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While there have been advances in the treatment of AMD, the methods to detect and diagnose AMD have remained the same, with the exception of OCT. But new technology-including the Adapt Dx, multi-spectral imaging, and fundus autofluorescence-may allow for earlier detection.
Great advances have been made over the last decade in the treatment of age-related macular degeneration (AMD) since the advent of Macugen (pegaptanib, Eyetech, Pfizer) in 2004. As most clinicians are aware, the current mainstay of treatment for wet or neovascular AMD is serial injections of anti-VEGF agents, most notably Lucentis (ranibizumab, Genentech), Avastin (bevacizumab, Genentech), and Eylea (aflibercept, Regeneron), the newest FDA-approved agent.
However, despite advances in treatment of AMD, the diagnosis methods to detect and diagnose AMD have remained relatively the same over the same period, with the obvious exception of OCT. Fortunately, new technology may soon allow us to detect AMD sooner than our current screening methods.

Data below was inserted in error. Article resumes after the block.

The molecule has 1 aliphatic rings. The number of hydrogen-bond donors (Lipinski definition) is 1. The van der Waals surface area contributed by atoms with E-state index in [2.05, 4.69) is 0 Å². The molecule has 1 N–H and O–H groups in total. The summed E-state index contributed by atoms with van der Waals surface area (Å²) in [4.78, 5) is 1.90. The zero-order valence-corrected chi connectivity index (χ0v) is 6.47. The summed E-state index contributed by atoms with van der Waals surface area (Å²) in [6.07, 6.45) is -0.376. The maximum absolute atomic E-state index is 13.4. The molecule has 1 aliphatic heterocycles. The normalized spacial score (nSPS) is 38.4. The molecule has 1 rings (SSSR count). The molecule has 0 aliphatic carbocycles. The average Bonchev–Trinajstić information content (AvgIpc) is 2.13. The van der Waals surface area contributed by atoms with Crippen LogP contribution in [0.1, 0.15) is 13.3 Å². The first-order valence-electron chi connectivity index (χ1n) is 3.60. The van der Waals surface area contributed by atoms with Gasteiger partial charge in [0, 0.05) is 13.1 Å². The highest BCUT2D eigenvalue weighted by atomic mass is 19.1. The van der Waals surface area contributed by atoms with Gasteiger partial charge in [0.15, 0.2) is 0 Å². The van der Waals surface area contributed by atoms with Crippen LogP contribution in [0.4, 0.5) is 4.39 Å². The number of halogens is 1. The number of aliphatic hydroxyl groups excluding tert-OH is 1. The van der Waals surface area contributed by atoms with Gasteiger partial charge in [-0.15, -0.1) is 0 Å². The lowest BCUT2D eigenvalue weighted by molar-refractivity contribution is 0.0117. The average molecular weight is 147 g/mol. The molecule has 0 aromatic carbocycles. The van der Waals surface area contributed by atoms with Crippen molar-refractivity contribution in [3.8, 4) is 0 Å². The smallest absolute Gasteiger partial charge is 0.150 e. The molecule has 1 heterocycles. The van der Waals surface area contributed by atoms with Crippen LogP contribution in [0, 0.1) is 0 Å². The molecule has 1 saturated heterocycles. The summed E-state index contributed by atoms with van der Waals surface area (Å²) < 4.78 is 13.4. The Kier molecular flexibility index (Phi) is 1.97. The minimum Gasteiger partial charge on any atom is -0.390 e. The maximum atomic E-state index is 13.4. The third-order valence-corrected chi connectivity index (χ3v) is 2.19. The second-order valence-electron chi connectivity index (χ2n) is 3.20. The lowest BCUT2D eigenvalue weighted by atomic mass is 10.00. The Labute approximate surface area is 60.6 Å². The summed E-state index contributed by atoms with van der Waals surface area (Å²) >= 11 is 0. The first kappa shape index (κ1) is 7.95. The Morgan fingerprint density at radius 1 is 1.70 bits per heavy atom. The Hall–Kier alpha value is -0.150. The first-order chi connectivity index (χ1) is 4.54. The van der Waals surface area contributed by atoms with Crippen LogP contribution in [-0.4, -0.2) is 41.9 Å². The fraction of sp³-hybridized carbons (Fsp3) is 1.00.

The Adapt Dx (Maculogix) is based on the functional test of dark adaptation-that is, the transition from being light-adapted to being dark adapted. Specifically, it measures the rate of recovery of scotopic sensitivity after photobleaching. Several studies at University of Alabama at Birmingham (UAB) have determined that dark adaptation is impaired with AMD.1 Further, there is a marked deterioration of dark adaptation speed as the disease progresses.2
According to this same study, dark adaptation is impaired up to 4 years before AMD is clinically relevant, with mean recovery time of AMD patients twice that of age matched normal adults. In an unpublished study conducted at Penn State University, the instrument was shown to have excellent sensitivity and specificity, 88% and 100% respectively. A second study at Penn State University revealed even better sensitivity of 91%.
The instrument itself is approximately the same size of a Humphrey Visual Filed Analyzer. Patients are exposed to a brief camera flash, and then instructed to respond when they detect a progressively dimmer spot of light presented near the macula. The screening test in non-invasive and can be completed within 5 minutes or less by a technician. If results are found to be abnormal, a more extensive threshold test may be performed. There is currently an established CPT code for dark adaptometry (92284) that has a reimbursement between $60 and $80. However, it is important to note that the AdaptDx is cleared for sale only as a dark adaptometer by the FDA-not approved as a test for AMD. It is currently under investigation as a diagnostic test for AMD, but as of this time is not cleared by the FDA.3